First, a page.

Sunday, December 30, 2007


So Rene tricked me into going to see a movie today -- we went to Sweeney Todd the Demon Barber of Fleet Street. I'd seen the trailer, and I thought it was a thriller. Oh, no. It's not, technically, a thriller. In the trailer, there's a small spot of singing -- Johnny Depp's character is basically crowing about how he's going to kill everyone. The rest of the trailer is cut to make the movie look like a thriller.

It's not a thriller. It's an Opera. Not a musical -- no, musical's are a show where every once in a while somebody breaks into song, and maybe dances. Sweeney Todd is an Opera -- the music is the show. The plot, story, and characters are all developed through music. In fact, I think the trailer contains the bulk of the actual dialogue of the movie -- all the rest of the exposition and dialogue is lyrics.

Now, I like a good musical. There's a musical in my list of all-time best movies (South Park, Bigger, Longer, and Uncut. What?) I hate opera. Opera sucks. I like thrillers. I love a grip-the-edge-of-your-seat thriller. But I don't like gore-fests. Bloody crap like Saw, or Texas Chainsaw Killer is a waste of time for me. I'm not opposed to gore or violence, as required to advance the plot, but if that's all there is, well don't bother.

I can describe tonights experience through set theory. The set of people who like opera, and the set of people who like gore-fests barely intersect. Neither of those sets intersect with me, at all. Needless to say, I thought this movie was bad, and not just because it was a gore-fest opera.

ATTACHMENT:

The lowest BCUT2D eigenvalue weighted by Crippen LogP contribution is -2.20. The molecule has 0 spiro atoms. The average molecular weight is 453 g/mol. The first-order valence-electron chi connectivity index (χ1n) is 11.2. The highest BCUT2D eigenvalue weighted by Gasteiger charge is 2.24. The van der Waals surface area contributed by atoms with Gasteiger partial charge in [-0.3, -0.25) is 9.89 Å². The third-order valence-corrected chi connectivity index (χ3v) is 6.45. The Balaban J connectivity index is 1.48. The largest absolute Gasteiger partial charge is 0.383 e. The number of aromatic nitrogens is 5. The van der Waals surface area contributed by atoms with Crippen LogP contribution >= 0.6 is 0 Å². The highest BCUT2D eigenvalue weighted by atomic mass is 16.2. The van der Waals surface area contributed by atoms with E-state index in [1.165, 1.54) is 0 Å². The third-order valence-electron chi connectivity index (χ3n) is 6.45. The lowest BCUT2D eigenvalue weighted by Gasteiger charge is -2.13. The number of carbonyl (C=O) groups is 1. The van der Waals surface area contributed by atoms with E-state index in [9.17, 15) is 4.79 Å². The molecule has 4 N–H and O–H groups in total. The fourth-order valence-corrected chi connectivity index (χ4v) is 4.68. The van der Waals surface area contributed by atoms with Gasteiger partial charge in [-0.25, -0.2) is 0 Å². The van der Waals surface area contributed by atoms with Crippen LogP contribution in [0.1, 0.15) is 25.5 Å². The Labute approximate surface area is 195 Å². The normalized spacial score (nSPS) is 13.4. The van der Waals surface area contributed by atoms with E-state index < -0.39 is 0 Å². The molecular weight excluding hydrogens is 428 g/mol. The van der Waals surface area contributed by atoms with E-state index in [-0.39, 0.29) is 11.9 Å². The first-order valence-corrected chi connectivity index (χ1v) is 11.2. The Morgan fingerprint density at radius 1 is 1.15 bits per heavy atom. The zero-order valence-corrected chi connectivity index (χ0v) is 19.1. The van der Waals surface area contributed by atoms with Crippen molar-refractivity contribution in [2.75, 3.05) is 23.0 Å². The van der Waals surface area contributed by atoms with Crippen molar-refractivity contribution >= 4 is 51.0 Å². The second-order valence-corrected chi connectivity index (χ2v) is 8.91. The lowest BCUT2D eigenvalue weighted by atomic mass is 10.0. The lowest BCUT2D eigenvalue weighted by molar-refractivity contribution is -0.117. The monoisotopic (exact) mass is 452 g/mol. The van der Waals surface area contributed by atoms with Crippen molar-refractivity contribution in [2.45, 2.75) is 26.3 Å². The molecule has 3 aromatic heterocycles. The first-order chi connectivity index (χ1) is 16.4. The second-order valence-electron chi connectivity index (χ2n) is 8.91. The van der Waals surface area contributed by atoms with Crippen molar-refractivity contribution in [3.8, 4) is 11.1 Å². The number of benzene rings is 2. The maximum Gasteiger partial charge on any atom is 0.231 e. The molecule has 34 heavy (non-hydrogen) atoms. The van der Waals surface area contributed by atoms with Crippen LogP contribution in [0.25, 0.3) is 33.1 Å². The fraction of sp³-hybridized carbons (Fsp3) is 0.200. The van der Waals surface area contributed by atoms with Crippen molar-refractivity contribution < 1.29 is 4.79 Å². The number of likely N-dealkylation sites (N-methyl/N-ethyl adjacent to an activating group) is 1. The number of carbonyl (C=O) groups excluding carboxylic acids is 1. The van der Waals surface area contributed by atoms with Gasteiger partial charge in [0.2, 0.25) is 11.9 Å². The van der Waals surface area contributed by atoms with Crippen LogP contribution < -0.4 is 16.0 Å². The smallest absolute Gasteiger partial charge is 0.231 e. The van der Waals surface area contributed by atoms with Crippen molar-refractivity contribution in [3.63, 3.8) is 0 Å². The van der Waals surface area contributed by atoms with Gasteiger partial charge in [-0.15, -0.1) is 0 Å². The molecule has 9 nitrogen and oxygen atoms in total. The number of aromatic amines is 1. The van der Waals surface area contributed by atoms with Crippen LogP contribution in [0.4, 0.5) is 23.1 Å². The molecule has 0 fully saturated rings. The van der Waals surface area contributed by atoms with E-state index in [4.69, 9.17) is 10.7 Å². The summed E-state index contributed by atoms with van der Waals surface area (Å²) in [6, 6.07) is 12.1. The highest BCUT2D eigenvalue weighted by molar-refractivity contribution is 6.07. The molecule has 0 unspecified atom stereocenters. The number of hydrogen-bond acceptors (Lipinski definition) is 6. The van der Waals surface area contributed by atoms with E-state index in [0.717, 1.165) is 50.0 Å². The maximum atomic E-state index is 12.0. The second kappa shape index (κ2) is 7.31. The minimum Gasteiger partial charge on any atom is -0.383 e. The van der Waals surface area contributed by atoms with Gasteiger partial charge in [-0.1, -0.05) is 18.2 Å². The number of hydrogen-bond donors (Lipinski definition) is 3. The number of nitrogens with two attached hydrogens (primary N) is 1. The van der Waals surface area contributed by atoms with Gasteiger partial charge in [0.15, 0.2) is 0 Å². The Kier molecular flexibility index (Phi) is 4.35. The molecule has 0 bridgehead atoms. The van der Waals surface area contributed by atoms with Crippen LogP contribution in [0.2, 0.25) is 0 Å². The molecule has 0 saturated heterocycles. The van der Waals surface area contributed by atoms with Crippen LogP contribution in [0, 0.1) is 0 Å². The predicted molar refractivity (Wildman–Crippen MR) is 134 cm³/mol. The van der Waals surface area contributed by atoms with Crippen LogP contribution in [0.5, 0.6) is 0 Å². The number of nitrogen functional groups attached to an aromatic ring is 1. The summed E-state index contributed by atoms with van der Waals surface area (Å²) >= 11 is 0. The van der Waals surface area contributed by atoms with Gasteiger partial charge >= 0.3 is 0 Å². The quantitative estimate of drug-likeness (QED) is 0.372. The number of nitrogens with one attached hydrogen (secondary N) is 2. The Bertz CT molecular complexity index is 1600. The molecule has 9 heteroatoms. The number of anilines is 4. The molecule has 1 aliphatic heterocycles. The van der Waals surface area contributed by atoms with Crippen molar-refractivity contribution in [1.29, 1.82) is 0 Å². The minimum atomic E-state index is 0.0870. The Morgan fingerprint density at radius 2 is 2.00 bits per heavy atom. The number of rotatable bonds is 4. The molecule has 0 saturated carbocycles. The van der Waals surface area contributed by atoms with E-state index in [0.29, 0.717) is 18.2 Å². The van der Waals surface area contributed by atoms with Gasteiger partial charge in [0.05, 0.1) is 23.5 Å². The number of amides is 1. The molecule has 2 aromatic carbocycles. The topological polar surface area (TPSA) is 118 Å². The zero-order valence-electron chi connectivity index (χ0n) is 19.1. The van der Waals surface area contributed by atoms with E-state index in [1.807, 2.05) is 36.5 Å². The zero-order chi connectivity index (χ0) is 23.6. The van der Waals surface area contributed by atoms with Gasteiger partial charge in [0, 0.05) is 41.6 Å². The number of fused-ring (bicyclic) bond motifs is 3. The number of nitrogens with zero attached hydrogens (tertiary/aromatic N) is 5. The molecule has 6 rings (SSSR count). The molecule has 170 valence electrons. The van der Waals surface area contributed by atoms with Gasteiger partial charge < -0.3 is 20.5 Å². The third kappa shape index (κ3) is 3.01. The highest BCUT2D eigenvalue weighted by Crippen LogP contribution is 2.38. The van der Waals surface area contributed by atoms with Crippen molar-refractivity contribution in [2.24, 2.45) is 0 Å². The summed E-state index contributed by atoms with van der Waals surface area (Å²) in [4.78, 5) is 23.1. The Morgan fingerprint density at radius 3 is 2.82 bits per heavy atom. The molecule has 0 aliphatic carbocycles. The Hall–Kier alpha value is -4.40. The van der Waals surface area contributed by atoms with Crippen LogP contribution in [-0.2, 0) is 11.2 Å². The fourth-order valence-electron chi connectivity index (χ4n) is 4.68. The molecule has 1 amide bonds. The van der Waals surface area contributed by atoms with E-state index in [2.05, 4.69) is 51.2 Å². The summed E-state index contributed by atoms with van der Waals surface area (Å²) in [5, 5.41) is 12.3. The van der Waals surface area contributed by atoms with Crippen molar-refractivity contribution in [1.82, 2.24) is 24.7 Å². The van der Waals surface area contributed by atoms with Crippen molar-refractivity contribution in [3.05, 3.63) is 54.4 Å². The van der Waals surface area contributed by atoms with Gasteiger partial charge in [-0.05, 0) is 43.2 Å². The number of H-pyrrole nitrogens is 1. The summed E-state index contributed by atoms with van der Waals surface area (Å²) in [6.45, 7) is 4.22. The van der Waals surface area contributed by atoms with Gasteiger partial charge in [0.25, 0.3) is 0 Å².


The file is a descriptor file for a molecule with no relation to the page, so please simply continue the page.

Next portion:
The cinematographer, in an attempt to make the movie dark, made the movie in that weird light that looks muddy. I suppose they use some sort of filter on the lens, and the effect may look good in a state-of-the-art Hollywood screening room on a great projector with new lamps, but at the multi-plex it just looks muddy. Also, the movie was adapted from the stage play. Set design and stage business that may have been great, even interesting, in the play have been left in the movie, without thought to the audiences reaction. Bad directing, very bad. Bad make-up, too. Helena Bonham-Carter looked like a freaking mime!

I'd so like to give this movie a 'Why Bother', but the mis-cast principles did a yeoman's job, plus there are some amusing, although operatic, dialouge sequences. I can't recommend the film unless you're into modern operas, and have a strong stomach. If so, you may enjoy the film. Otherwise, it's an awful drip.

Here's that misleading trailer. Can you tell it's an opera? I sure couldn't.

Barbers aren't like this on Whidbey Island.

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